RonKat Spearman of Parliament Funkadelic will be blessing our stage on Sunday, June 9th, as well as other local bands. We’ll be spreading the joy further by gifting the community with fresh, organic fruits and vegetables courtesy of Oasis Community Farm. It’s a celebration of talent, community, and wholesome goodness! To buy a ticket, sign up to perform, donate, join us in our mission, and learn more about our work and how you can support our cause, visit us at longlivelovefoundation.com.

About the Author

Chanae Pickett is co-founder of the Long Live Love Foundation in West Oakland.

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Commentary

Opinion: Will Verdicts Help Black Voters See the Truth?

The news of Trump’s historic 34 guilty verdicts are about a week old. Has it sunk in that the man who insists on being the Republican nominee for president is the former president known officially as CFDT34? If the name sounds like a dangerous radioactive isotope, it is — to our democracy.

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CFDT34 is my coinage of a new acronym that we all should adopt. It’s shorthand for “Convicted Felon Donald Trump,” with 34 being the number of criminal counts of guilt.
CFDT34 is my coinage of a new acronym that we all should adopt. It’s shorthand for “Convicted Felon Donald Trump,” with 34 being the number of criminal counts of guilt.

By Emil Guillermo

The news of Trump’s historic 34 guilty verdicts are about a week old.

Has it sunk in that the man who insists on being the Republican nominee for president is the former president known officially as CFDT34?  If the name sounds like a dangerous radioactive isotope, it is — to our democracy.

CFDT34 is my coinage of a new acronym that we all should adopt. It’s shorthand for “Convicted Felon Donald Trump,” with 34 being the number of criminal counts of guilt.

We need to say CFDT34 aloud as a constant reminder. Too many Americans are in denial. Or just lying.

Especially, CFDT34 himself.

Trump insists it’s all a “fascist” witch hunt, but the verdicts were based on an avalanche of evidence. The defense failed to refute the statements of the National Enquirer’s David Pecker who admitted his role in the Trump campaign to catch, then kill, stories that threatened Trump’s candidacy.

The defense didn’t even attempt to explain Hope Hicks, an ally who delivered the damning testimony that Trump knew about the arrangement to pay off Daniels. Hicks was in tears telling the truth. The defense never countered.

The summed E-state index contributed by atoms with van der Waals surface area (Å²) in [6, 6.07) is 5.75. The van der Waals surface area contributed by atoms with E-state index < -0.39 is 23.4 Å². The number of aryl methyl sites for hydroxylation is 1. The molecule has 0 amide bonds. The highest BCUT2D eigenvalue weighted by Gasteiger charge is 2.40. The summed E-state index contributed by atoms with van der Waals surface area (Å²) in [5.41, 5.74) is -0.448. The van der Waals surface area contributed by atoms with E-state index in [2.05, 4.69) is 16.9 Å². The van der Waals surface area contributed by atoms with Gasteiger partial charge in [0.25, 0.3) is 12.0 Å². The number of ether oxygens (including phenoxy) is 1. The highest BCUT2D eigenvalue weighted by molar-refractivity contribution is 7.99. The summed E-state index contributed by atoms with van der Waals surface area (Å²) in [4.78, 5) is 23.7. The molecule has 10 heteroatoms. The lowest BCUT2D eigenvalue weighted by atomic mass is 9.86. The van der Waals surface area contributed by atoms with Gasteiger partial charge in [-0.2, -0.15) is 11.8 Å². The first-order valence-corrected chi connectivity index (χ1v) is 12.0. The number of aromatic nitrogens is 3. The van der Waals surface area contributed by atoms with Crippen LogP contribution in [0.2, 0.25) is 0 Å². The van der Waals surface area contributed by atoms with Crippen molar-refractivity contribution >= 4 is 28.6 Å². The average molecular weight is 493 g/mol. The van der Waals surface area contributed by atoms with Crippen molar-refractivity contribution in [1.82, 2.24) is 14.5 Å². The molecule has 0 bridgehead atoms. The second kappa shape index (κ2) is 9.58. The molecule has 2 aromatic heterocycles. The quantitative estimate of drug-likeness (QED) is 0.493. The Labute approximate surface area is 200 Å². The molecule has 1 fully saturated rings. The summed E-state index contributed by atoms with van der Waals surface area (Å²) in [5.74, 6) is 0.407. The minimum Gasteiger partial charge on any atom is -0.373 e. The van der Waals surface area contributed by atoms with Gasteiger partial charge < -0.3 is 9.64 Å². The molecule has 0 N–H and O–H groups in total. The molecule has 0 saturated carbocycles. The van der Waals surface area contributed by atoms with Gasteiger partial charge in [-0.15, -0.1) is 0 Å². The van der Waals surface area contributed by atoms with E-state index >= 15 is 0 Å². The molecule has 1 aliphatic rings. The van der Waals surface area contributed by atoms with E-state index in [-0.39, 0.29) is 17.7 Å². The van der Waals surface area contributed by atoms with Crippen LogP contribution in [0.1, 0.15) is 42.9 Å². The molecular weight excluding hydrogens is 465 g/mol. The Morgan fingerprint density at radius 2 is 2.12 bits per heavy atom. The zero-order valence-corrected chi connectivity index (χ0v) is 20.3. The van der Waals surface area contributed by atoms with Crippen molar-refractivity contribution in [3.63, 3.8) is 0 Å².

And then there were the checks and invoices and ledger entries, that spelled out the whole scheme. The payments were lies, called “lawyer fees” but they really were reimbursements to attorney Michael Cohen who had used his own money to pay off Daniels.

Minor stuff? Not when done with the intent to violate election law. The payoff was intended to influence the election and it became an illegal campaign contribution as well.

And the hero is New York District Attorney Alvin Bragg, the African American man who led the prosecution. Bragg got justice for all voters denied the truth in 2016.

Contrast Bragg with Sen. Tim Scott (R-S.C.), and Rep. Byron Donalds (R-Fla). the key African Americans lying for CFDT34.

Scott and Donalds lack the courage to honor the rule of law. Rigged case, they say.  Never should have been prosecuted. Where was the crime?

All of it baloney.

Prior to the historic verdicts, there was some historic polling.

Black voters were seen as abandoning Democrats, with Biden scoring just 70% of the vote. Four years ago, Biden was at 81%.

CNN called the pre-verdict polling the best results for the GOP among Black voters since Nixon.

The age breakdown is more telling. Black voters aged 50 and up were about 85% for Biden. Those who recalled civil rights battles were holding steady for Democrats.

Among Black voters under age 50, a new divide was revealed.  A reported average of polls showed young Blacks were 27% for Trump, with Biden at 64%.

Nearly a third of young Blacks were for Trump prior to the verdicts. But what would young Blacks think now? Would they back a person like Trump, a man who comes with racist baggage like the Central Park 5 saga, and is now a convicted felon?

I haven’t seen new data yet. But with Biden and Harris stepping up their attention on the Black community, talking about economics and pocketbook issues, I’d expect a turnaround when young Blacks hear the lies and the overall hypocrisy among the GOP.

About the Author

Emil Guillermo, an award-winning journalist, and commentator has covered race and politics in Hawaii, California, and Washington, DC. He has worked in newspapers, TV and on radio was host of NPR’s “All Things Considered.”